The E3 press conference isn't necessarily a thing of the past for Nintendo.
This year's unique approach to the show, skipping the press conference and opting instead for a very hands-on driven approach to its E3 showing, was one driven by what Nintendo of America president Reggie Fils-Aime said was a specific set of circumstances.
Speaking with Polygon about halfway through the show, Fils-Aime said that if he were to do it over again Nintendo's approach to E3 this year would have been exactly the same, to not have a press conference. But that doesn't mean that it's done with E3 press conferences.
"Next year and what we do at E3 next year is going to be an ongoing conversation, based on what the right thing to do is for the content we have," he said. "What we are not saying as a result of this year is that the Nintendo press conference is dead."
This year's decision to not host their annual pre-E3 press conference was driven by several things, Fils-Aime said. First, he said, the company had a lot of games to show and they wanted to focus on titles coming to the Wii U and 3DS this year.
"This year, we have a parade of content that once you get your hands on it, you say to yourself I gotta get this game and I mean think about it," he said "We have all of these playable games on our floor and most of them are coming out this holiday season, three are coming in 2014. "
Another major reason for the shift away from E3 is Nintendo's increasing reliance on its regular Nintendo Direct streamed videos. The videos, typically streamed simultaneously in Japan, Europe and the United States, gives the company's game makers and executives a chance to speak directly to Nintendo fans.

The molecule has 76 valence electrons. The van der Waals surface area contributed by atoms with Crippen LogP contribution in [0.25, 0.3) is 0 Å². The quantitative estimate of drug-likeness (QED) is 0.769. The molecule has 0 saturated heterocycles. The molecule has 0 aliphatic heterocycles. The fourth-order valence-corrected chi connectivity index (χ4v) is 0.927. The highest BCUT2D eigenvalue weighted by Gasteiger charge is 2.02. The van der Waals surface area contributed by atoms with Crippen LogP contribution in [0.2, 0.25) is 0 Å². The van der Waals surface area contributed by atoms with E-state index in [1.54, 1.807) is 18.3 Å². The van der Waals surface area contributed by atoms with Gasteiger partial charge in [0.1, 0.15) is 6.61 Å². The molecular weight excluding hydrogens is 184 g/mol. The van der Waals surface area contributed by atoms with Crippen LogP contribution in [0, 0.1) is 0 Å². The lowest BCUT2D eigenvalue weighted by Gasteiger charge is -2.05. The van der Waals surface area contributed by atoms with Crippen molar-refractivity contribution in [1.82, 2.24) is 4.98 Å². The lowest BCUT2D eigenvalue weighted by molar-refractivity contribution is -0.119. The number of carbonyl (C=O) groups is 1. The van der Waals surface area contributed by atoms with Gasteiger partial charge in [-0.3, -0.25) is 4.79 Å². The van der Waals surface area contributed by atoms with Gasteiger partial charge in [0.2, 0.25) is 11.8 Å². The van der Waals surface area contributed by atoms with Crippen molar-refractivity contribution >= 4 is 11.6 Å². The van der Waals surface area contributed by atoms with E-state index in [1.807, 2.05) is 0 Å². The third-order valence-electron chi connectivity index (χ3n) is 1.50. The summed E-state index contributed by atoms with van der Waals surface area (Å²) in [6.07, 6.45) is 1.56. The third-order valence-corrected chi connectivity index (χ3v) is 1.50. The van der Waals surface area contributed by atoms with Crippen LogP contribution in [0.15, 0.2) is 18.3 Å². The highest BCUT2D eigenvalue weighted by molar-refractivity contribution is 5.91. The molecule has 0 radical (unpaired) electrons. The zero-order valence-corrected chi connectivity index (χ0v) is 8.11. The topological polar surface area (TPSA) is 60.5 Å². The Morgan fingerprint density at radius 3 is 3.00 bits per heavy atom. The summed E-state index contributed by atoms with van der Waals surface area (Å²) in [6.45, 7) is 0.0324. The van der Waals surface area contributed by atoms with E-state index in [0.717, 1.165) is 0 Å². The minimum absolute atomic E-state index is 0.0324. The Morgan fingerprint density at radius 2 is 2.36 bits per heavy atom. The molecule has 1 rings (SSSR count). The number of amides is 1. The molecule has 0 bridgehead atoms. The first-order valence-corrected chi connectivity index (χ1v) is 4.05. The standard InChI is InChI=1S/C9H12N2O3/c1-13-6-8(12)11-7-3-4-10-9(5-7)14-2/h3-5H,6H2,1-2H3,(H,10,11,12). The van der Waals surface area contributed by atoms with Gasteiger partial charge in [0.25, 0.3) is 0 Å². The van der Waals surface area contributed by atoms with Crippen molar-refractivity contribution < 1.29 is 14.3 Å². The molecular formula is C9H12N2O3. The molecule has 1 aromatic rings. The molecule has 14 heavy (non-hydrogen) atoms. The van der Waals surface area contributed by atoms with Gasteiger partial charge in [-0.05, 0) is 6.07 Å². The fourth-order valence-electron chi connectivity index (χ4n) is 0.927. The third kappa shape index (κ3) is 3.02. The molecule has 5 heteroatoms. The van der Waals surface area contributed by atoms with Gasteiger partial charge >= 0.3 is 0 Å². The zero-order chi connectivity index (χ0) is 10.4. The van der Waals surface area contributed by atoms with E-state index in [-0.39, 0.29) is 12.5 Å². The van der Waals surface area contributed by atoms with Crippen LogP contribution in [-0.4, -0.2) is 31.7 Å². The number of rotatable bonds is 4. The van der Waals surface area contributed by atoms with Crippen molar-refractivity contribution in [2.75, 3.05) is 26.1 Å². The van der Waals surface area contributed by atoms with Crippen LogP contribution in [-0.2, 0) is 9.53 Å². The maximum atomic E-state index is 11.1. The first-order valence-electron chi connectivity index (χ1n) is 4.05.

"What we are not saying as a result of this year is that the Nintendo press conference is dead."
I asked Fils-Aime if using Nintendo Direct to help promote Nintendo's products might be a bad idea, if the company is trying to expand its audience. Isn't it essentially preaching to the choir?
Fils-Aime says it isn't, not exactly.
"Nintendo Direct is very powerful for us and we are going to continue to utilize Nintendo Direct to drive engagement with our user," he said. "I would say that certainly the first viewership is by our fans, by people who know the brand and know the products, there is tremendous secondary viewership that happens and this is something that is a bit different from lets say Japan, in our market the viewership builds over time, literally after three weeks or four weeks after a Nintendo direct the viewership is still climbing steadily."
He credits the growth to social media.
"So that pass around viewership, I do think, is new consumers and consumers who don't necessarily have the platform," he said.
Messaging is important right now because Nintendo needs to grow the size of its Wii U audience. Fils-Aime says he's not happy with the number of Wii U consoles sold and that he understands why third-party developers may be reluctant to make games for the console right now.
Last week, for instance, Electronic Arts' Frank Gibeau told Polygon that the publisher had no games coming to the Wii U this fall. Fils-Aime said he gets it.
"We talk to EA all the time, we talk to all of our publishing partners all the time," he said. "In the end this is a simple business. First party needs to drive a large diverse install base for publisher to create content to take advantage of that install base. That is what we are looking to do, you know for any publisher what they want to say to themselves is that we have game X and we are confident that we can sell game X not only to pay off the investment but to make a profit on that game."